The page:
Please Stop Staring at Me
I took 15 credits of Russian history and literature back in college, enough to minor in the subject if my University had offered a minor in it. The topic that intrigued me most about Russian history — besides Dostoevsky — was Gregori Rasputin. I was obsessed with the mad monk, and absolutely fascinated with the hold he had over the dying monarchy — a death that he had a hand in ushering. He was essentially an evil motherfucking con artist, who was awfully fond of the ladies, especially virgins (as I recall, he would convince women to have sex with him by claiming that it would rid them of their impurities).
Anyway, what fascinated me the very most about Rasputin was those eyes. Those wicked, evil fucking eyes.
If you see those eyes, you know you’re dealing with an evil asshole. See, for instance, Charles Manson.
I see them every once in a while. They have a way of haunting me, and what is it about people with that kind of eyes about their ability to hold sway over someone else. For instance, you know where I last saw those eyes?
I’m driving toward a point here, and it is this: There are now two competing biopics in development based on the final days of Rasputin. Man, they could not kill the fucker. He had survived a stabbing from a prostitute at one point, even though his innards had allegedly fallen out. And then, once those close to the Tsaritsa had concluded that Rasputin held too much power the family, they poisoned him, stabbed him, shot him in the back three times, castrated, and clubbed him to death before wrapping him up in a carpet and throwing him into an icy river. Autopsy reports showed that he drowned, meaning that he was still alive when they tossed him in (some reports even suggested that he freed himself from the carpet wrapped around him before drowning).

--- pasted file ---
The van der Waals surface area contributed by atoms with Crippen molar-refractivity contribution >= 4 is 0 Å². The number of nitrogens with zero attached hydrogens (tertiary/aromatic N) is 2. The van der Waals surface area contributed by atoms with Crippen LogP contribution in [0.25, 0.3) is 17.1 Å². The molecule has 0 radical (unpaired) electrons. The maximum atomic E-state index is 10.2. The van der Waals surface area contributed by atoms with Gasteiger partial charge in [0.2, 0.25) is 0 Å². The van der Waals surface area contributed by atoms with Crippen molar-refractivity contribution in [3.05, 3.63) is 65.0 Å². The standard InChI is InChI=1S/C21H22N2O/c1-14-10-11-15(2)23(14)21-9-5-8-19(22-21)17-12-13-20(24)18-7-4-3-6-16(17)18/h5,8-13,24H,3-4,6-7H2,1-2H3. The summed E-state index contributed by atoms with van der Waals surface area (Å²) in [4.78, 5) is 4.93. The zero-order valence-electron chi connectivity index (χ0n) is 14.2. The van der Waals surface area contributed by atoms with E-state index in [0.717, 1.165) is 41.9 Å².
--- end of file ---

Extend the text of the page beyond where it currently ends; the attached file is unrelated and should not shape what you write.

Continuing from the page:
Anyway, he’s a compelling figure on which to base a movie. Variety is reporting that one of the movies set to shoot soon is Raspoutine, a $12 million French/Russian-language TV co-production starring Gerard Depardieu, who decidedly does not have Rasputin’s eyes. The other production is a bigger budgeted ($25 million) feature called, Rasputin: The Healer, which is meant for the movie screens and will be released in the fall of 2011. Both movies will focus on the last two years of Rasputin’s life.